What is a good technique to obtain and maintain accuracy when changing your embouchure and physical position on a harp from a chord to a single note? Or for that matter holes that are played one after another that are far from each other? For example I play a draw 123 chord and then a 4 blow. I am finding myself disconnecting the harp from my deep relaxed mouth position and moving the harp to re-engage accurately. Would I be better off training myself to maintain contact and slide the harp to the 4 hole?
Good question and I’m sorry I don’t know the answer.
I hadn’t thought about it much until you asked, but now realise that I disconnect from the harp somewhat (not completely) when moving to and from tabs far from each other.
I think it was Astrid who recently posted the tabs for The Godfather theme.
The tabs for the first few lines are all adjacent until there’s the transition from -7 to -4.
(I’ve found it to be a great tune to practice.)
I slide easily from one note to the next until that point, then disconnect a little with the bigger transition. Don’t know if that’s right or wrong or if it even matters.
So, I haven’t answered your question, but we can both wait for one. It can take a while to get a reply, but someone will provide a meaningful explanation.
As @PapaCurly surmised, this really does not have a definitive answer. As long as you can use a method that produces good results, then use it.
This is a great question!
Getting confused and hitting the wrong note tends to happen quite a bit as we are first learning a song. After playing it over and over again, (at times to the dismay of those around us) all of a sudden out mouth somehow knows what to do. We make fewer mistakes and are better able to focus on the quality of the note we are playing rather than hitting the right note.
There is an old saying that says:
Practice makes perfect.
I don’t totally agree with this because to me “Perfect practice is likely to make us better but not necessarily " perfect” in the pure sense of the word.
Small nuances is tone and rhythm can make the difference between playing a song that is hard to listen to, to one that is hard not to listen to for all the right reasons, even if it isn’t technically perfect.
Hope this helps,
I never paid attention to what my mouth did when jumping from lower to upper positions. I practiced practicing the positions in this form over and over again without songs.
Of course, you should start with slow BPM and increase it later. It makes it easier if both tones only have blow or draw.
What’s more challenging is when those tones change from blow to draw or vice versa.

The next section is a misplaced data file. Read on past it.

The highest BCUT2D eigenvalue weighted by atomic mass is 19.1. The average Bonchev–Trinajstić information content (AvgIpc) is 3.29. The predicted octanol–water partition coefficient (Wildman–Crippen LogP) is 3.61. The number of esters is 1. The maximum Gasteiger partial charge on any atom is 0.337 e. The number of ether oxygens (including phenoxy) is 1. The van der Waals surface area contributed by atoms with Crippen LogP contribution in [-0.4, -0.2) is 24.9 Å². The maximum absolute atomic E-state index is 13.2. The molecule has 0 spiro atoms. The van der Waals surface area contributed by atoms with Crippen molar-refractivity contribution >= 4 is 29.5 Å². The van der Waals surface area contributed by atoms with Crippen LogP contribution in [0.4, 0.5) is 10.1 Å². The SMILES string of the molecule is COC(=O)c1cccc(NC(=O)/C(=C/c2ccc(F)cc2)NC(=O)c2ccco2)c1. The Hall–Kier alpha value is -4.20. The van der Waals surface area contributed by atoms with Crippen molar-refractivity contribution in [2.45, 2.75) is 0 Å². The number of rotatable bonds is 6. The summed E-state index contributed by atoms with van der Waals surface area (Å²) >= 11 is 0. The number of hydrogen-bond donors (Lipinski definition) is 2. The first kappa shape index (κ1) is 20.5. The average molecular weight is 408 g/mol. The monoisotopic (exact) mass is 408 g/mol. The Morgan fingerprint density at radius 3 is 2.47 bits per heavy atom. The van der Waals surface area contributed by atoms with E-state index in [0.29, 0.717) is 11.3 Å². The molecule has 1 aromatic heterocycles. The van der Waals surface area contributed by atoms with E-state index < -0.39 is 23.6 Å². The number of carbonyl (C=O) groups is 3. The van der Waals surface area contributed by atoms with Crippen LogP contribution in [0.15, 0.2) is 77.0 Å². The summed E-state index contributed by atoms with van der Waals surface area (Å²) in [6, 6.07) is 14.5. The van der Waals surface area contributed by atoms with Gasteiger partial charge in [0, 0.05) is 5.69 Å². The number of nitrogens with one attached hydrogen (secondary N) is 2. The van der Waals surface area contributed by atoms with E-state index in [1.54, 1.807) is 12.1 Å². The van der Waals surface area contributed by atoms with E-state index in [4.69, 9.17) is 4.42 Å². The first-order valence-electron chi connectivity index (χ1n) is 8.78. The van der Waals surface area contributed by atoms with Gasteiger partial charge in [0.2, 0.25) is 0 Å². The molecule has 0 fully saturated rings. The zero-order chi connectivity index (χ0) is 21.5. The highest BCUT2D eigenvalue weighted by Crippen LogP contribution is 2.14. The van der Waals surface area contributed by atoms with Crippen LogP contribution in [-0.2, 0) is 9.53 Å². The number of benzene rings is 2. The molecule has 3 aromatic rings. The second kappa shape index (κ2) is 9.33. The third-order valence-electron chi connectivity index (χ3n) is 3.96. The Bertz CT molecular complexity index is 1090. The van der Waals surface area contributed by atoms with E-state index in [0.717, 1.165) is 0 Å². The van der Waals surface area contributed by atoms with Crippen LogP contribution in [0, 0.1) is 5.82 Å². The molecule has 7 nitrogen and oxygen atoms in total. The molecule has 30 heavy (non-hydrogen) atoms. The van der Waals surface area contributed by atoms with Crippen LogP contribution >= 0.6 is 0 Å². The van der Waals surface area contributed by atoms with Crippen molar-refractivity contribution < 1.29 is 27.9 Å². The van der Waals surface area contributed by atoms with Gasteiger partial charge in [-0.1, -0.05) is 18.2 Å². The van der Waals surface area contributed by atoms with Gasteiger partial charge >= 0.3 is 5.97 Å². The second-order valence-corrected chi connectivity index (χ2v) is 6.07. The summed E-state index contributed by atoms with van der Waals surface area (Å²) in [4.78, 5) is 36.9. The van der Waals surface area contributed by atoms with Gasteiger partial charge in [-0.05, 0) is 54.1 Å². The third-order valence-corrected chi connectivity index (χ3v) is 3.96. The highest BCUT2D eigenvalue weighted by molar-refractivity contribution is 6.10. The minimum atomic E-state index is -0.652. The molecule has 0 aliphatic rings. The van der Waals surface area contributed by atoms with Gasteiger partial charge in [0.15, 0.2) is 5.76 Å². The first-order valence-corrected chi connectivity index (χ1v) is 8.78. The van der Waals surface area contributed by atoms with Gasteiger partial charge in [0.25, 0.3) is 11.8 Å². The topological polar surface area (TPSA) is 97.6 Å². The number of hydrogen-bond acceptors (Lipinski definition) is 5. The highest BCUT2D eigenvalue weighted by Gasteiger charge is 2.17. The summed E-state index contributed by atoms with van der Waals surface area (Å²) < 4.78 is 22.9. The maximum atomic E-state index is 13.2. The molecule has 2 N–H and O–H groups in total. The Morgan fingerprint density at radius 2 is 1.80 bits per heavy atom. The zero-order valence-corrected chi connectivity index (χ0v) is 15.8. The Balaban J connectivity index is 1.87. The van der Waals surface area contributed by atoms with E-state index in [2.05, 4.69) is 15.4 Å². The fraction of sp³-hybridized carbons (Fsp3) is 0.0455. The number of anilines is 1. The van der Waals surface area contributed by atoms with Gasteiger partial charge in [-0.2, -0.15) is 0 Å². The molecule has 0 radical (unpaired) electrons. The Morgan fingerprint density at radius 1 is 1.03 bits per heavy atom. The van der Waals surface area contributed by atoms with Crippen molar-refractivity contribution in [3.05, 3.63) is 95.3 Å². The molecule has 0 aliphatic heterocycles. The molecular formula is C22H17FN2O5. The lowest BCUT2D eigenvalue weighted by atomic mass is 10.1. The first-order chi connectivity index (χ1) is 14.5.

If the tones are closer together and only have blow or draw, there is also the technique of tongue blocking.
Some love it and others don’t. You’ll have to figure that out for yourself over time.
Don’t put pressure on yourself, it will develop step by step.
Regards from Astrid
Yep. Much better to stay connected
Hello, I find that tongue blocking can really help speed things up in certain note changes, definitely worth the time learning. I use both pursing and tb.
@1bakingblackdog Nice to see ya! It’s been awhile. This is a GREAT question.
I recommend keeping the harmonica in your mouth as much as possible. So to answer your question, yes I think you’re better off maintaining contact as @toogdog said “much better to stay connected.”
In the specific example you site, work on sliding up to 4. This is a great sound and great ear training to slide and stop when you get to the 4.
Also as @bubby.graves mentions this is one area where Tongue Blocking really shines above lip blocking. The standard TB-ing embouchure is to block 3 holes to the left of the note you’re playing, so to go from -123 to 4 TB-ing is incredibly easy.
And later on if you learn tongue switching then it becomes so much easier to make clean and fast large intervalic jumps like 6th (-1 to -3, 2 to 4) and octaves (-1 to -4) and the like. These are some of the things I love about tongue-blocking.
There’s no right or wrong here. There are just tradeoffs and what you feel calling to you. As @Slim said: if it sounds good, and it feels good, then it IS good.
If you’re wanting to look into TB-ing you might check this out:
If you’re NOT interested in learning TB-ing (which is totally FINE) then I recommend experimenting with sliding! It’s fun and opens up all kind of fun colorful options like this:
Hope that helps. LMK if you have any other questions on this subject!
I slide the harp when I can. It helps isolate a single note and play it clean. our question is a yes I/M/O